The impact of a Greek debt restructuring on non-Greek European banks would be “milder” now than a year ago thanks to European Central Bank loans, according to Goldman Sachs Group Inc. analysts.
A so-called haircut of 20 percent to 60 percent on Greek government bonds corresponds to losses of between 13 billion euros ($19 billion) and 41 billion euros for European banks, Goldman Sachs banking analysts led by London-based Jernej Omahen said in a research note today. That represents 1 percent to 3 percent of their aggregate Tier 1 capital, they said.
“In the context of the sector aggregate, this is small,” the analysts said. “By extending 91 billion euros of refinancing facilities to Greek banks (and a further 153 billion euros to Portuguese and Irish banks), the ECB has effectively dis-intermediated the ‘core’ banks from the periphery.”
“As a consequence, the knock-on effects of a restructuring would be milder for European banks today than, say, just last year,” the analysts added.
Greek bonds have slumped the past week, with two-year yields exceeding a record 22 percent, reflecting mounting investor expectations that Greece will renege on its debts. The government in Athens has ruled out a restructuring, saying it would devastate domestic banks and hammer the economy.
Greek debt holders who accept that a restructuring is inevitable should push for it to be executed as soon as possible, Citigroup Inc. analysts said in a separate note today.
‘Accelerate the Event’
“Once debt holders fully realize that Greece cannot escape a haircut, they should accelerate ‘the event’ as soon as possible,” Citigroup analysts led by Stefan Nedialkov said in the note. “Leaving the haircut for the future means a larger haircut for the same reduction” in indebtedness, they said.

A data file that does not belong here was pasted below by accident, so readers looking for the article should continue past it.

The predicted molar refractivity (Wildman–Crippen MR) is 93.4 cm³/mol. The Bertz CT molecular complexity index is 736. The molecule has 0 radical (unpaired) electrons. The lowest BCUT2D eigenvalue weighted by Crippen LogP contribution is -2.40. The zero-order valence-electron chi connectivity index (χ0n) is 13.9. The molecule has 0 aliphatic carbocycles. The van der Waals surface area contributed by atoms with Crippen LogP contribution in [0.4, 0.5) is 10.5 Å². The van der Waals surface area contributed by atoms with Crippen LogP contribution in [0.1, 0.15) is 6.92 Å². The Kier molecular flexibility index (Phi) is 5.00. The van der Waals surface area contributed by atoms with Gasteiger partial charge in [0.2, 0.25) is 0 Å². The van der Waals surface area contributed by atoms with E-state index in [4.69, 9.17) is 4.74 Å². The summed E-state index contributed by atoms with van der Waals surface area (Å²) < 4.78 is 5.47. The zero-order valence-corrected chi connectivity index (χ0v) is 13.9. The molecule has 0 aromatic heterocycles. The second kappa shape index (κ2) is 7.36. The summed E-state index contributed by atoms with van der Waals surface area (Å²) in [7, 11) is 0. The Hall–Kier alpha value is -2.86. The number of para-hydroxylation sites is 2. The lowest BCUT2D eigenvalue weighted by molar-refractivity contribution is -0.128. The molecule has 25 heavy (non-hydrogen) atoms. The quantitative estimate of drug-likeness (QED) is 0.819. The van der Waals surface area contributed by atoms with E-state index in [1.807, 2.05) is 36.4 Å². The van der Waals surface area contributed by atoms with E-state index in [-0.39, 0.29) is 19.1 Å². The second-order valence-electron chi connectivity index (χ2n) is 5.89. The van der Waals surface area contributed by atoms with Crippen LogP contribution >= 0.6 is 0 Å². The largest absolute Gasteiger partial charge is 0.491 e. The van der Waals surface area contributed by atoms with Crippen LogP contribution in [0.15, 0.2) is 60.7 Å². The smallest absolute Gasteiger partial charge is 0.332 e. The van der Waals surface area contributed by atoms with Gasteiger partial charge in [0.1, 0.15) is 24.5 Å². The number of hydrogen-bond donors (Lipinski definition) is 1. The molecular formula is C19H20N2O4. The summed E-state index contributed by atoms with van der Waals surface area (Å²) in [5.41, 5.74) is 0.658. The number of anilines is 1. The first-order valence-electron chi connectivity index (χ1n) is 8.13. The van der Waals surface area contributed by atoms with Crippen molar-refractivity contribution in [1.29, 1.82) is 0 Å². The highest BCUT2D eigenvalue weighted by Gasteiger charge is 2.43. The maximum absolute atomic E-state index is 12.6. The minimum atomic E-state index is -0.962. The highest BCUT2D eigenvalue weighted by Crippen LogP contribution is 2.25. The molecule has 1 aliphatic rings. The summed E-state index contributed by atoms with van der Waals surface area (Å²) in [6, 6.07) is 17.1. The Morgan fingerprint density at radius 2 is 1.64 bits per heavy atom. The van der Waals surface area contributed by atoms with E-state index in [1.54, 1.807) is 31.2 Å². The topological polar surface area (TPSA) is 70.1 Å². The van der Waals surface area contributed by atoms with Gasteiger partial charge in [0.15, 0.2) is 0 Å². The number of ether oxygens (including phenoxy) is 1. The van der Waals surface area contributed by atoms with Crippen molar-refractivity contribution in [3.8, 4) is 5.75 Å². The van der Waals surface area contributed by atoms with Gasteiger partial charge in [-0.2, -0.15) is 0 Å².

Banks in Belgium, France and Germany are the most exposed to Greece apart from Greek banks, Citibank said. The Association of German Public Sector Banks and Munich Re, the world’s biggest reinsurer, both said this week that they could handle a Greek debt restructuring. French banks could withstand a default by a euro-area nation, Bank of France Governor Christian Noyer also said this week. German insurers would overall be able to handle a haircut, Handelsblatt reported today, citing figures from Germany’s Finance Ministry.
As much as 80 percent of Tier 1 capital at Greek banks would be wiped out if there was a 60 percent haircut, the Goldman analysts said. They would need “pre-emptive” capital injections to avoid contagion, Goldman Sachs said.
“Greek banks would realistically require substantial additional capital to cover for incremental losses from a theoretical restructuring,” the analysts wrote. “In our view pre-emptive provision of incremental capital would be required to stem potential second round effects, most notably loss of creditor confidence.”
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